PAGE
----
The person who submits the best story will be paid ten cents for every written word, a special pack of books from Subterranean Press, and the story will appear in an electronic chapbook about the picture. The chapbook will include stories written by Scalzi, Wheaton, Norton Award winner Catherynne Valente, and author Patrick Rothfuss. The chapbook will be sold online, and will donate proceeds to the Lupus Alliance of America.

If you think you’ve got what it takes to create a fantastic story to go along with Zugale’s picture, then give the contest a go. Check out Scalzi’s blog here for more details and guidelines. 

Stars Come out to Read ‘Metatropolis’

Stars Come out to Read ‘Metatropolis’

Metatropolis is an audio anthology edited by John Scalzi for Audible.com. Subtitled "The Dawn of Uncivilization", the project can be downloaded October 21.

The book’s contents include:

"In the Forests of the Night" by Jay Lake (read by Michael Hogan, Battlestar Galactica)

"Stochasti-city" by Tobias Buckell (read by Scott Brick, who won the 2008 Audie Award for Dune)

"The Red in the Sky is Our Blood" by Elizabeth Bear (read by Kandyse McClure, Battlestar Galactica)

"Utere Nihil Non Extra Quiritationem Suis" by John Scalzi (read by Alessandro Juliani, Battlestar Galactica)

"To Hie from Far Cilenia" by Karl Schroeder (read by Stefan Rudnicki, who previously read Ender’s Game)

Audible describes the book: "Welcome to a world where big cities are dying, dead, or transformed into technological megastructures. Where once-thriving suburbs are now treacherous Wilds. Where those who live for technology battle those who would die rather than embrace it. It is a world of zero-footprint cities, virtual nations, and armed camps of eco-survivalists. Welcome to the dawn of uncivilization."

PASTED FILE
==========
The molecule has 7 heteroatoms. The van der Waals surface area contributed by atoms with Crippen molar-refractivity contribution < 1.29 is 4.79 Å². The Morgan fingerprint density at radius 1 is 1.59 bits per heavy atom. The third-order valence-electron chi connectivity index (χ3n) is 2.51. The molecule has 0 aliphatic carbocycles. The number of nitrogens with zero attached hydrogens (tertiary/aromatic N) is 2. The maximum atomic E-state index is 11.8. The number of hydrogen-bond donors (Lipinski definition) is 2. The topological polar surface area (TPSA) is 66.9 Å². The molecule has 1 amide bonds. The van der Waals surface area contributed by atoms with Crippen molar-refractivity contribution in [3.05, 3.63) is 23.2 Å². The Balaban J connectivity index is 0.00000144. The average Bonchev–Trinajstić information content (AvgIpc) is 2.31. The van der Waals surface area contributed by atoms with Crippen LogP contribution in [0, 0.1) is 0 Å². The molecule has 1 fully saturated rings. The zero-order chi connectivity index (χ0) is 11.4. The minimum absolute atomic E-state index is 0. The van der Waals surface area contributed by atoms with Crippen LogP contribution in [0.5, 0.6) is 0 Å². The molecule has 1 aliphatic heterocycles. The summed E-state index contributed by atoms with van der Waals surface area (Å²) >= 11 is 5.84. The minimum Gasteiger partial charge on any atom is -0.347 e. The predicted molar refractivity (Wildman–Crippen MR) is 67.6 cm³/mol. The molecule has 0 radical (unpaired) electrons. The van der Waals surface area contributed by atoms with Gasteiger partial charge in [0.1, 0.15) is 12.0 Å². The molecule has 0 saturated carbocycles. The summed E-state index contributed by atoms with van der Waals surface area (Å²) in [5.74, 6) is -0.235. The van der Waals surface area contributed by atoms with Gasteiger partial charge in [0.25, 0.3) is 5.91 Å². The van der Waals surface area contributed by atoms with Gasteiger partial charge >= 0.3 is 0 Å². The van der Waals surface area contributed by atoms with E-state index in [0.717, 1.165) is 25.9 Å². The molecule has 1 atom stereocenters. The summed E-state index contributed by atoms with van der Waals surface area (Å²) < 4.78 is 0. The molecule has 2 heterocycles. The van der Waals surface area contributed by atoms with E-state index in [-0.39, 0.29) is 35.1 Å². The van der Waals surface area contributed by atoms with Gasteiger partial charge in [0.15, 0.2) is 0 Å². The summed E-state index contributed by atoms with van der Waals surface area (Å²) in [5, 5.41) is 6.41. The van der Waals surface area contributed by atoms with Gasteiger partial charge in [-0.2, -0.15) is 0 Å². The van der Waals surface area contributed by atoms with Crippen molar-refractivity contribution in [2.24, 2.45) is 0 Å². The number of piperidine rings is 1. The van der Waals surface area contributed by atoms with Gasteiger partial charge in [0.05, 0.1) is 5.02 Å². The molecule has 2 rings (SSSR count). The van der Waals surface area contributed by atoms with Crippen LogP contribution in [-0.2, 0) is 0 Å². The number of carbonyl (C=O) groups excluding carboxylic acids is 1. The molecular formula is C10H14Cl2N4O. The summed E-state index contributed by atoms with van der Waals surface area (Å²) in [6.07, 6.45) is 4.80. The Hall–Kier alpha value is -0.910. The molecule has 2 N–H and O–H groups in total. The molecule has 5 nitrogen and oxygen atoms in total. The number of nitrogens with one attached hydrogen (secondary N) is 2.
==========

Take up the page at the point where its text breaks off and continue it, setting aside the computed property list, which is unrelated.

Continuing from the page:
2008 Hugo Award winners

2008 Hugo Award winners

The 2008 Hugo Awards were given out last night at Denvention, this year’s World Science Fiction Convention, a.k.a. WorldCon. The Master of Ceremony was Wil McCarthy. The winners are (cue the drum roll) …

NovelThe Yiddish Policemen’s Union by Michael Chabon (HarperCollins; Fourth Estate)
Novella: "All Seated on the Ground" by Connie Willis (Asimov’s Dec. 2007; Subterranean Press)
Novelette: "The Merchant and the Alchemist’s Gate" by Ted Chiang (Subterranean Press; F&SF Sept. 2007)
Short Story: "Tideline" by Elizabeth Bear (Asimov’s June 2007)
Dramatic Presentation, Long FormStardust Written by Jane Goldman and Matthew Vaughn, Based on the novel by Neil Gaiman Illustrated by Charles Vess Directed by Matthew Vaughn (Paramount Pictures)
Dramatic Presentation, Short Form Doctor Who "Blink" Written by Steven Moffat Directed by Hettie Macdonald (BBC)
Professional Editor, Short Form: Gordon Van Gelder (F&SF)
Professional Artist: Stephan Martiniere
SemiprozineLocus, edited by Charles N. Brown, Kirsten Gong-Wong, & Liza Groen Trombi
FanzineFile 770
Fan Writer: John Scalzi
Fan Artist: Brad Foster
Campbell Award: Mary Robinette Kowal
Full list of nominated works after the jump.



Christmas wrap ups

Christmas wrap ups

It’s winter time, and so I should close these windows, it’s chilly out there:

John Scalzi reprints Chris Roberson‘s thesis on why Mark Gruenwald is the true father of modern superheroes comics.

Steven Bove’s Rock Opera histories.

We’ve been saying that comic books will destroy you— and now we have separate confirmation from Valerie D’Orazio.

Finally, we close out the holiday season with The Adventures of Batman and Robin… and Jesus… at the San Diego Comic Con.